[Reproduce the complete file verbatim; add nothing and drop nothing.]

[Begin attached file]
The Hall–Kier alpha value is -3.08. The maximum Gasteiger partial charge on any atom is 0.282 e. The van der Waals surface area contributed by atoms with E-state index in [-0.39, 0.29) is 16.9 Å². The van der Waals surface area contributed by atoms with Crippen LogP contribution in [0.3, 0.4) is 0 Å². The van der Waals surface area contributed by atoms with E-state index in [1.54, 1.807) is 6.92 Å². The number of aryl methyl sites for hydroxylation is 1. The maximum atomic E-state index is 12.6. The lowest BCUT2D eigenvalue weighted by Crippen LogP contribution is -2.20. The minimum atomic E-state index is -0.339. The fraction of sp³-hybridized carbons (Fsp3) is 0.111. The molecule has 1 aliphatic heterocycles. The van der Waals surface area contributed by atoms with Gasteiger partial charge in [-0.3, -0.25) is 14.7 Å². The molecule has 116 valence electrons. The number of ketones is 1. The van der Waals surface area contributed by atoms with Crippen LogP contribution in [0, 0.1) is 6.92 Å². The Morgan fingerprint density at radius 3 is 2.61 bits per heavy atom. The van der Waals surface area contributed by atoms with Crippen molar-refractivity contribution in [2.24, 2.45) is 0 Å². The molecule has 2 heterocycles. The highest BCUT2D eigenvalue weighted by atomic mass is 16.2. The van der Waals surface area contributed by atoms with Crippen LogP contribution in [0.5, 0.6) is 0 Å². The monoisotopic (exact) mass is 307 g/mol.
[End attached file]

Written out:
The Hall–Kier alpha value is -3.08. The maximum Gasteiger partial charge on any atom is 0.282 e. The van der Waals surface area contributed by atoms with E-state index in [-0.39, 0.29) is 16.9 Å². The van der Waals surface area contributed by atoms with Crippen LogP contribution in [0.3, 0.4) is 0 Å². The van der Waals surface area contributed by atoms with E-state index in [1.54, 1.807) is 6.92 Å². The number of aryl methyl sites for hydroxylation is 1. The maximum atomic E-state index is 12.6. The lowest BCUT2D eigenvalue weighted by Crippen LogP contribution is -2.20. The minimum atomic E-state index is -0.339. The fraction of sp³-hybridized carbons (Fsp3) is 0.111. The molecule has 1 aliphatic heterocycles. The van der Waals surface area contributed by atoms with Gasteiger partial charge in [-0.3, -0.25) is 14.7 Å². The molecule has 116 valence electrons. The number of ketones is 1. The van der Waals surface area contributed by atoms with Crippen LogP contribution in [0, 0.1) is 6.92 Å². The Morgan fingerprint density at radius 3 is 2.61 bits per heavy atom. The van der Waals surface area contributed by atoms with Crippen molar-refractivity contribution in [2.24, 2.45) is 0 Å². The molecule has 2 heterocycles. The highest BCUT2D eigenvalue weighted by atomic mass is 16.2. The van der Waals surface area contributed by atoms with Crippen LogP contribution in [0.5, 0.6) is 0 Å². The monoisotopic (exact) mass is 307 g/mol.